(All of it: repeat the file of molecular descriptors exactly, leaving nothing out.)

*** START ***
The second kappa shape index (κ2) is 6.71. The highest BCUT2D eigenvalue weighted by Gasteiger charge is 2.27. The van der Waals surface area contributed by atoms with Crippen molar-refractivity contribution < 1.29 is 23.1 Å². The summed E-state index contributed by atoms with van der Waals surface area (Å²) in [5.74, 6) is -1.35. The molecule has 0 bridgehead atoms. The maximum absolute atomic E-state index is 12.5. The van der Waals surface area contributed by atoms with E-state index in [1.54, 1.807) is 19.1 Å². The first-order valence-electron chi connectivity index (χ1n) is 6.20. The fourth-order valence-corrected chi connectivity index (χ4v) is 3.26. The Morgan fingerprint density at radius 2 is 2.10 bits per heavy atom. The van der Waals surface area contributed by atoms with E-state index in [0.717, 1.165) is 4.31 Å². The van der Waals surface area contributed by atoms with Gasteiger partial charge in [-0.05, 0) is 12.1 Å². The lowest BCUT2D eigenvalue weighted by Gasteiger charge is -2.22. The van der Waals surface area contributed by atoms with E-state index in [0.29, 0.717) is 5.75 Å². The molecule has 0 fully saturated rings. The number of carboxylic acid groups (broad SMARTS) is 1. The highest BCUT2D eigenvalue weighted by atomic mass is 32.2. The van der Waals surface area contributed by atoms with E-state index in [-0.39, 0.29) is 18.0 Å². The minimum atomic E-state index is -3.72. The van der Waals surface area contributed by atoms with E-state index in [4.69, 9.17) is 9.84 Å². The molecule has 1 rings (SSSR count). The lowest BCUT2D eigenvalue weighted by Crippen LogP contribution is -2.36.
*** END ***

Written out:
The second kappa shape index (κ2) is 6.71. The highest BCUT2D eigenvalue weighted by Gasteiger charge is 2.27. The van der Waals surface area contributed by atoms with Crippen molar-refractivity contribution < 1.29 is 23.1 Å². The summed E-state index contributed by atoms with van der Waals surface area (Å²) in [5.74, 6) is -1.35. The molecule has 0 bridgehead atoms. The maximum absolute atomic E-state index is 12.5. The van der Waals surface area contributed by atoms with E-state index in [1.54, 1.807) is 19.1 Å². The first-order valence-electron chi connectivity index (χ1n) is 6.20. The fourth-order valence-corrected chi connectivity index (χ4v) is 3.26. The Morgan fingerprint density at radius 2 is 2.10 bits per heavy atom. The van der Waals surface area contributed by atoms with E-state index in [0.717, 1.165) is 4.31 Å². The van der Waals surface area contributed by atoms with Gasteiger partial charge in [-0.05, 0) is 12.1 Å². The lowest BCUT2D eigenvalue weighted by Gasteiger charge is -2.22. The van der Waals surface area contributed by atoms with E-state index in [0.29, 0.717) is 5.75 Å². The molecule has 0 fully saturated rings. The number of carboxylic acid groups (broad SMARTS) is 1. The highest BCUT2D eigenvalue weighted by atomic mass is 32.2. The van der Waals surface area contributed by atoms with E-state index in [-0.39, 0.29) is 18.0 Å². The minimum atomic E-state index is -3.72. The van der Waals surface area contributed by atoms with E-state index in [4.69, 9.17) is 9.84 Å². The molecule has 1 rings (SSSR count). The lowest BCUT2D eigenvalue weighted by Crippen LogP contribution is -2.36.